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Bucks Win Could Make Compelling Argument for Local Control of Taxes

Michelle Maternowski
County Executive David Crowley celebrates during the Bucks Championship Parade.

The Bucks’ championship win thrust Milwaukee onto the national stage, and Milwaukee County Executive David Crowley says we should expect to stay in the spotlight for some time.

As a season ticket holder, he was inside the Fiserv Forum for Game Six to watch it all go down in history. He believes this win is just one of the many events that will thrust the city into the spotlight and this national spotlight makes a compelling argument for why the county should have more local power over taxes.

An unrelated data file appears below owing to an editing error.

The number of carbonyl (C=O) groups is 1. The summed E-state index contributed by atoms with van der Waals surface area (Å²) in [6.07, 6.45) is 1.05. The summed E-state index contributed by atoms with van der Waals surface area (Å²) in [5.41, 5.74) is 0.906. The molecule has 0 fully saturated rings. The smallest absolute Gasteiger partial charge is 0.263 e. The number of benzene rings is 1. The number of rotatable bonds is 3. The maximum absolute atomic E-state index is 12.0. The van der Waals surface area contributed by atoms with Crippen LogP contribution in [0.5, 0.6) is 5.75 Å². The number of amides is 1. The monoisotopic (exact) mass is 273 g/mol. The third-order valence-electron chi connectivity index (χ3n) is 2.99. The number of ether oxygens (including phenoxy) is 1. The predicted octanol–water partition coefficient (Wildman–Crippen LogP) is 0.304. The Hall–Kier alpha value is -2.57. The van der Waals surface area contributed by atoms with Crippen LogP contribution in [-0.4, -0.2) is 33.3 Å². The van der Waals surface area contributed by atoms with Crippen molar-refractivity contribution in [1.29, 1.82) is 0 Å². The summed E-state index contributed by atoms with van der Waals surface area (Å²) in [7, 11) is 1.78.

"When you think about the Bucks’ run, these finals, how much money we would’ve been able to capture locally to really invest in our public transit system, invest in our parks, invest in our community," says Crowley.

Right now, Milwaukee is an anomaly among major U.S. cities in that it has virtually no control over sales taxes. The state of Wisconsin doesn't grant municipalities the ability to alter its sales tax, and unlike other states, there is no exception for its largest city.

That has left Milwaukee County and the city of Milwaukee overly reliant on other sources of revenue, like property taxes. Crowley believes that as the area begins to attract more visitors and residents, local control over sales taxes will be imperative to fully fund the growing needs of the community.

He says, "We need to give local municipalities the opportunity to thrive and the only way to do that is through local option sales tax to capture those visitors' dollars and be able to invest in our own community locally."

Joy Powers hosts and produces Lake Effect. She joined WUWM in 2016.
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